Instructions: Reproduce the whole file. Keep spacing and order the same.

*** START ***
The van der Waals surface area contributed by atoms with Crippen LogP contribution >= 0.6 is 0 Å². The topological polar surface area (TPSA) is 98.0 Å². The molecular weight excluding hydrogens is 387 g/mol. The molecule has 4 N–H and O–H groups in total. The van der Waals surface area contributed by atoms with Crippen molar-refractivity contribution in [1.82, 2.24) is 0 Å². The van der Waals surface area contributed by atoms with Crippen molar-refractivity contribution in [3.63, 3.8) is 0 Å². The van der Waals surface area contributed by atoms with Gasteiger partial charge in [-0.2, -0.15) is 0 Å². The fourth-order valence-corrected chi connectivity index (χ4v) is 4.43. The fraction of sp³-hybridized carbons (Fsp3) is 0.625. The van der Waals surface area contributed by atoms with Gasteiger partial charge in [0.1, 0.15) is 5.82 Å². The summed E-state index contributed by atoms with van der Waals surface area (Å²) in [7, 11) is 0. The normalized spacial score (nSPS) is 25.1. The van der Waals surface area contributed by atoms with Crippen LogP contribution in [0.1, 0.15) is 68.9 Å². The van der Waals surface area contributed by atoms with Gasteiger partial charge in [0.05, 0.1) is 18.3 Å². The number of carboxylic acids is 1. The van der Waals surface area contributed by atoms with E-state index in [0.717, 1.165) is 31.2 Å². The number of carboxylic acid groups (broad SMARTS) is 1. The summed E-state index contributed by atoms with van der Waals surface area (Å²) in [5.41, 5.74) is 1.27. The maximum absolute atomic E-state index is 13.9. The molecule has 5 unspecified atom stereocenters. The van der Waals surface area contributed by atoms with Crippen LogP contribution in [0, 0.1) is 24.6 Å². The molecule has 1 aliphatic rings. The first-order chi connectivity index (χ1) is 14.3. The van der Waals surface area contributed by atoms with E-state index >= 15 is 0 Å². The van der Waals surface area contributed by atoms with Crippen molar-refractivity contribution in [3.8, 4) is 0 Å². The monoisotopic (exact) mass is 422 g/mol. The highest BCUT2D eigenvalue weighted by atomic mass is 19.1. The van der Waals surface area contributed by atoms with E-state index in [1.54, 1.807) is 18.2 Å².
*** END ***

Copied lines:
The van der Waals surface area contributed by atoms with Crippen LogP contribution >= 0.6 is 0 Å². The topological polar surface area (TPSA) is 98.0 Å². The molecular weight excluding hydrogens is 387 g/mol. The molecule has 4 N–H and O–H groups in total. The van der Waals surface area contributed by atoms with Crippen molar-refractivity contribution in [1.82, 2.24) is 0 Å². The van der Waals surface area contributed by atoms with Crippen molar-refractivity contribution in [3.63, 3.8) is 0 Å². The van der Waals surface area contributed by atoms with Gasteiger partial charge in [-0.2, -0.15) is 0 Å². The fourth-order valence-corrected chi connectivity index (χ4v) is 4.43. The fraction of sp³-hybridized carbons (Fsp3) is 0.625. The van der Waals surface area contributed by atoms with Gasteiger partial charge in [0.1, 0.15) is 5.82 Å². The summed E-state index contributed by atoms with van der Waals surface area (Å²) in [7, 11) is 0. The normalized spacial score (nSPS) is 25.1. The van der Waals surface area contributed by atoms with Crippen LogP contribution in [0.1, 0.15) is 68.9 Å². The van der Waals surface area contributed by atoms with Gasteiger partial charge in [0.05, 0.1) is 18.3 Å². The number of carboxylic acids is 1. The van der Waals surface area contributed by atoms with E-state index in [0.717, 1.165) is 31.2 Å². The number of carboxylic acid groups (broad SMARTS) is 1. The summed E-state index contributed by atoms with van der Waals surface area (Å²) in [5.41, 5.74) is 1.27. The maximum absolute atomic E-state index is 13.9. The molecule has 5 unspecified atom stereocenters. The van der Waals surface area contributed by atoms with Crippen LogP contribution in [0, 0.1) is 24.6 Å². The molecule has 1 aliphatic rings. The first-order chi connectivity index (χ1) is 14.3. The van der Waals surface area contributed by atoms with E-state index >= 15 is 0 Å². The van der Waals surface area contributed by atoms with Crippen molar-refractivity contribution in [3.8, 4) is 0 Å². The monoisotopic (exact) mass is 422 g/mol. The highest BCUT2D eigenvalue weighted by atomic mass is 19.1. The van der Waals surface area contributed by atoms with E-state index in [1.54, 1.807) is 18.2 Å².